United States Nuclear Regulatory Commission - Protecting People and the Environment

A Short History of Nuclear Regulation, 1946–2009 (NUREG/BR-0175, Revision 2)

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Publication Information

Date Published: September 2010

Prepared by:
J. Samuel Walker and Thomas R. Wellock

History Staff
Office of the Secretary
U.S. Nuclear Regulatory Commission
Washington, DC 20555-0001


"History," automobile maker Henry Ford once said, "is more or less…bunk." Philosopher George Santayana was more charitable in his assessment of this discipline when he declared that "those who fail to study the past are condemned to repeat it." In a sense, both Ford and Santayana were right. Much of the past has little meaning or importance for the present and deservedly remains forgotten in the dustbins of history. However, other parts of the past need to be remembered and studied in order for us to make sense from the present. Today's events are a direct outgrowth of yesterday's events, and understanding the history of any given problem is essential to approaching it knowledgeably. It is the task of the historian to gather evidence, to separate what is important from what is not, and to explain key events and decisions of the past.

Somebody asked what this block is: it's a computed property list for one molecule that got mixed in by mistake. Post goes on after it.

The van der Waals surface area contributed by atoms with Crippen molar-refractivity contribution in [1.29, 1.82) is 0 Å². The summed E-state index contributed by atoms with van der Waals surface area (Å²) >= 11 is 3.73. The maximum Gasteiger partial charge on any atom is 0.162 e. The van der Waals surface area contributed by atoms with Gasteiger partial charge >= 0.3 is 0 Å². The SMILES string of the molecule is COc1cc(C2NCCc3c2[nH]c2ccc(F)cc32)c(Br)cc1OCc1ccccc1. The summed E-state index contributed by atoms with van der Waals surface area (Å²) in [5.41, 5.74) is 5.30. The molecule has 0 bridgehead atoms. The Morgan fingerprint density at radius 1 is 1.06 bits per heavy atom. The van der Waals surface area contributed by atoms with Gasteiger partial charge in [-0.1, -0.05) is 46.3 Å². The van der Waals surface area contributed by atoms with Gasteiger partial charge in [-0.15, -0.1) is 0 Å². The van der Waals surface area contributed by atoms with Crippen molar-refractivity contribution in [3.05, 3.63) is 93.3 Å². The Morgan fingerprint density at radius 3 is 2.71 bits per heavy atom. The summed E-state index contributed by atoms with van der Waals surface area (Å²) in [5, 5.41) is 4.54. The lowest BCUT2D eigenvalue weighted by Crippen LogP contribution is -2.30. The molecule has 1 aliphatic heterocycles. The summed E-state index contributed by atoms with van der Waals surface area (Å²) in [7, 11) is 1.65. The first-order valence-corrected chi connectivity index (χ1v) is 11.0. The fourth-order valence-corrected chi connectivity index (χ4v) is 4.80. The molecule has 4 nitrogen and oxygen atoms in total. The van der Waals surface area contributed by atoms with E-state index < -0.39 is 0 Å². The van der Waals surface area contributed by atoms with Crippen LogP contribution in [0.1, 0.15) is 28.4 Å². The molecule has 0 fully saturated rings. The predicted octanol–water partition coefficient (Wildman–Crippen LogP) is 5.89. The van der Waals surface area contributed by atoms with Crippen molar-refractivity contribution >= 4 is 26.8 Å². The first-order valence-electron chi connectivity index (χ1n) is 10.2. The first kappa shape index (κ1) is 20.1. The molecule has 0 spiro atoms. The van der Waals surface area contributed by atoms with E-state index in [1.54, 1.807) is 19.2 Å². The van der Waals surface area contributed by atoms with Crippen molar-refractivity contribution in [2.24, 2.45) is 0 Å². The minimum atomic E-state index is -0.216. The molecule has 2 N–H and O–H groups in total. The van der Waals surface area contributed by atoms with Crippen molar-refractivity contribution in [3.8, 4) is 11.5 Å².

This short history of nuclear regulation provides a brief overview of the most significant events in the U.S. Nuclear Regulatory Commission's past. Space limitations prevent discussion of all the important occurrences, and even the subjects that are included cannot be covered in full detail. The first chapter of this account is taken from George T. Mazuzan and J. Samuel Walker, Controlling the Atom: The Beginnings of Nuclear Regulation, 1946–1962 (University of California Press, Berkeley, CA, 1984). The second chapter is largely based on J. Samuel Walker, Containing the Atom: Nuclear Regulation in a Changing Environment, 1963–1971 (University of California Press, Berkeley, CA, 1992). The third chapter is adopted in significant part from J. Samuel Walker, Three Mile Island: A Nuclear Crisis in Historical Perspective (University of California Press, Berkeley, CA, 2004). The findings and conclusions on events that occurred after 1979 should be regarded as preliminary and tentative; they are not based on extensive research in primary sources. However, we hope that this overview will help explain how the past has shaped the present and will illuminate the considerations that have influenced regulatory decisions and procedures over the years. We also hope that this outline will suggest that history should be viewed as something more valuable than mere "bunk."

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